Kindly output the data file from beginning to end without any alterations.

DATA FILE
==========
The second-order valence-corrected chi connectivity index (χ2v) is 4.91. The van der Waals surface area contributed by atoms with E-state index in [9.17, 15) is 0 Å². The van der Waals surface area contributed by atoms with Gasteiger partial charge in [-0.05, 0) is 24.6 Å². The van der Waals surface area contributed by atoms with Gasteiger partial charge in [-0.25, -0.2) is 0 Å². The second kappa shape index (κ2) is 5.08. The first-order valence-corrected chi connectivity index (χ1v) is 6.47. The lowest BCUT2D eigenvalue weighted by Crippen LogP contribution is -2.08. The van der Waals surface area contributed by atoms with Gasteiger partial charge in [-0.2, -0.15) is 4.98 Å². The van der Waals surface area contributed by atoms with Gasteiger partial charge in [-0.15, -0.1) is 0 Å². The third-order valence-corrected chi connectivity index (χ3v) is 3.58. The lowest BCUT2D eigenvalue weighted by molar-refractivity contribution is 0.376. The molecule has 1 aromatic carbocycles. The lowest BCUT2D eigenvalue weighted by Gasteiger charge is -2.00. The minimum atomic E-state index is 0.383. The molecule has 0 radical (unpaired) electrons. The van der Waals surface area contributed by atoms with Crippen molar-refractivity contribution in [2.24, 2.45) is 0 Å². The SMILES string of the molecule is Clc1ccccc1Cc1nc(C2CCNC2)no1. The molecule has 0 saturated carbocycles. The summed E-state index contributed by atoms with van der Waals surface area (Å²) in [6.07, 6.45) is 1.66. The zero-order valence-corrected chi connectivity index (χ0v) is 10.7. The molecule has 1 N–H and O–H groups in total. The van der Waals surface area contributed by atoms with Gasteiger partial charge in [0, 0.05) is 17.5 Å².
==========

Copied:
The second-order valence-corrected chi connectivity index (χ2v) is 4.91. The van der Waals surface area contributed by atoms with E-state index in [9.17, 15) is 0 Å². The van der Waals surface area contributed by atoms with Gasteiger partial charge in [-0.05, 0) is 24.6 Å². The van der Waals surface area contributed by atoms with Gasteiger partial charge in [-0.25, -0.2) is 0 Å². The second kappa shape index (κ2) is 5.08. The first-order valence-corrected chi connectivity index (χ1v) is 6.47. The lowest BCUT2D eigenvalue weighted by Crippen LogP contribution is -2.08. The van der Waals surface area contributed by atoms with Gasteiger partial charge in [-0.2, -0.15) is 4.98 Å². The van der Waals surface area contributed by atoms with Gasteiger partial charge in [-0.15, -0.1) is 0 Å². The third-order valence-corrected chi connectivity index (χ3v) is 3.58. The lowest BCUT2D eigenvalue weighted by molar-refractivity contribution is 0.376. The molecule has 1 aromatic carbocycles. The lowest BCUT2D eigenvalue weighted by Gasteiger charge is -2.00. The minimum atomic E-state index is 0.383. The molecule has 0 radical (unpaired) electrons. The van der Waals surface area contributed by atoms with Crippen molar-refractivity contribution in [2.24, 2.45) is 0 Å². The SMILES string of the molecule is Clc1ccccc1Cc1nc(C2CCNC2)no1. The molecule has 0 saturated carbocycles. The summed E-state index contributed by atoms with van der Waals surface area (Å²) in [6.07, 6.45) is 1.66. The zero-order valence-corrected chi connectivity index (χ0v) is 10.7. The molecule has 1 N–H and O–H groups in total. The van der Waals surface area contributed by atoms with Gasteiger partial charge in [0, 0.05) is 17.5 Å².